Monday, December 15, 2008

Thanksgiving in the Philippines - Part 2

(This is a continuation of my earlier post about our Thanksgiving holiday vacation in the Philippines)

When we were in the States, I kept telling my wife about the absolutely divine paella (a savory dish made of rice, meat, and seafood) that they make in the Philippines. Paella is not a dish native to the Philippines, but arose from the pervasive Spanish influence in Philippine culture (the Philippines was a colony of Spain for over 300 years).

Because of that strong Spanish influence, there are a good number of fine restaurants in the Philippines that specialize in Spanish-Filipino cuisine. One of the most memorable of these (whose delicious paella has delighted me since my boyhood) is the Alba Restaurant in Quezon City.

We went for the lunch buffet, which offered numerous scrumptious dishes like: Callos Madrilena (beef tripe in tomato sauce), Costillas de Vaca (beef spare ribs), Pescado Polaris (fish with garlic & chili sauce), and many, many more...

To discourage waste, this restaurant has a "no leftovers" policy - which means they will charge an additional 500 pesos (about 10 US dollars) per table if diners don't finish off everything they put on their plates. There is an ominous-looking sign stating this policy right next to the platter of delicious Cochinillo (roast suckling pig). Click on the picture below to enlarge:

All the above dishes are great. But for me, the real star of the show is the splendid paella, which I've been hankering for while I was in the US. The fragrant aroma and zesty tang of the seasoned rice, combined with the fresh, tasty seafood, was every bit as heavenly as I remembered it to be (and my wife agreed that I wasn't exaggerating in my praise for Alba's paella):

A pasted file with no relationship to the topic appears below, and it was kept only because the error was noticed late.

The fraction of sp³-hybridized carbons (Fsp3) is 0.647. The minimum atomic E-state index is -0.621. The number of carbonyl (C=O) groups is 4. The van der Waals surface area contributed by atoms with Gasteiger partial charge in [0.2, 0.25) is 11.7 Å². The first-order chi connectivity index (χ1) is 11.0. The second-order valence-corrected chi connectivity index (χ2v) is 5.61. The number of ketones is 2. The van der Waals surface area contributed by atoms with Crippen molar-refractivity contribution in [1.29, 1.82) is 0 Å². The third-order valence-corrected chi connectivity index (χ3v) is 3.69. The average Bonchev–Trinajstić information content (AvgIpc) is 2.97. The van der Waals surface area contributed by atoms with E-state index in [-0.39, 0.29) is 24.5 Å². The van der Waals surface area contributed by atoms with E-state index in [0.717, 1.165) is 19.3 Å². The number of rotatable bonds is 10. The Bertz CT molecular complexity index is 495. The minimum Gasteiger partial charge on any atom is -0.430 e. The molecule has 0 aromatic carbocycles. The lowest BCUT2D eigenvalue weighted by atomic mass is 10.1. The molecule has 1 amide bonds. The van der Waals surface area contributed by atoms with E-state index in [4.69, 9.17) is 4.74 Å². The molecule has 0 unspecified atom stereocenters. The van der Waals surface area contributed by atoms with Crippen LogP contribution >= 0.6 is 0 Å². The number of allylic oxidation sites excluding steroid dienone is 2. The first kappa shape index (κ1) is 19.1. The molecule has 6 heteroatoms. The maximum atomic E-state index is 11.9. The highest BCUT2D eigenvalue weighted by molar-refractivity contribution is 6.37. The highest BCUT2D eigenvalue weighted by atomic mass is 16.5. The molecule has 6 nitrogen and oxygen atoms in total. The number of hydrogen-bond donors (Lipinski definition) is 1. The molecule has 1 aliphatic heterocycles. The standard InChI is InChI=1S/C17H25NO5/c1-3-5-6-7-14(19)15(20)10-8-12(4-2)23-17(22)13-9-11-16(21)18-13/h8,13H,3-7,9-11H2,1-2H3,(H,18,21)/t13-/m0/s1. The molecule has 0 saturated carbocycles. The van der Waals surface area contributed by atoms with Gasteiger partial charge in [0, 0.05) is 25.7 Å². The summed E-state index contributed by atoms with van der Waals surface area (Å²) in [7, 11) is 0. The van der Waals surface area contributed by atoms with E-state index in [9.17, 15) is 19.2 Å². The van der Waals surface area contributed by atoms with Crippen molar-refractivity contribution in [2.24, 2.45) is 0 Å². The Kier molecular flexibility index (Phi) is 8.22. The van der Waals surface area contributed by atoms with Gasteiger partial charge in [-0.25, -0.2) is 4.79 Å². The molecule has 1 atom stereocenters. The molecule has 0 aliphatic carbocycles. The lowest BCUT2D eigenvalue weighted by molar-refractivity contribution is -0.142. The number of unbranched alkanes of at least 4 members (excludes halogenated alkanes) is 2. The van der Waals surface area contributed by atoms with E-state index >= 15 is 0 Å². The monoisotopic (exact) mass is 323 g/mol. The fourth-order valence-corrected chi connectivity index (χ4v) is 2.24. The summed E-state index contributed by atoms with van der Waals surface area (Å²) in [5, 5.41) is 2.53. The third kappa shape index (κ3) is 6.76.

All these great ingredients allowed us to whip up our own lavish concoctions:

As a perfect finish to this great ensemble, we had some refreshing dessert. Pictured below - leche flan (custard), canonigo (meringue), and chocolate cake:

I left Alba feeling deeply satisfied. An experience that I had been looking forward to for a long time, had come to reality and totally lived up to my expectaions. Aahh, what a feeling ... ;-)

(To be continued)

Tuesday, December 9, 2008

Thanksgiving in the Philippines - Part 1

My wife and I had the good fortune of visiting the Philippines during the Thanksgiving holidays. We had a jolly good time reconnecting with family and friends in Manila, shopping, sightseeing, and of course, indulging in some seriously good eating along the way.

One of the first places we visited shortly after arriving in Manila was the SM City Mall in Santa Mesa, Manila. This was one of my favorite places to hang out back when I still lived in the good ol' Philippines. Just a 5 minute drive from our house, it's a very convenient and comfortable place to shop, watch movies, eat, and just relax while escaping the hot and humid weather in Manila.

The gay (meaning happy, not homosexual ;-) Christmas lights and decorations, and throngs of people scurrying about, told me for sure that the Christmas shopping season was in full swing at the mall. (With over 80% of Filipinos following the Roman Catholic faith, Christmas is the most anticipated and beloved celebration of the year in the Philippines.)

We experienced the exceptional warmth, friendliness, and hospitality of the Filipino people while shopping at the mall (and everywhere else we went, for that matter), where we received excellent customer service. There were some good bargains to be had, too. My wife bought a very nice pair of jeans for 900 pesos (about 18 US dollars). The same thing would probably cost over $35 in the States.

After a full day of shopping, my mom suggested that we have dinner at one of her favorite Chinese restaurants - Luk Foo in Quezon City. So off we went.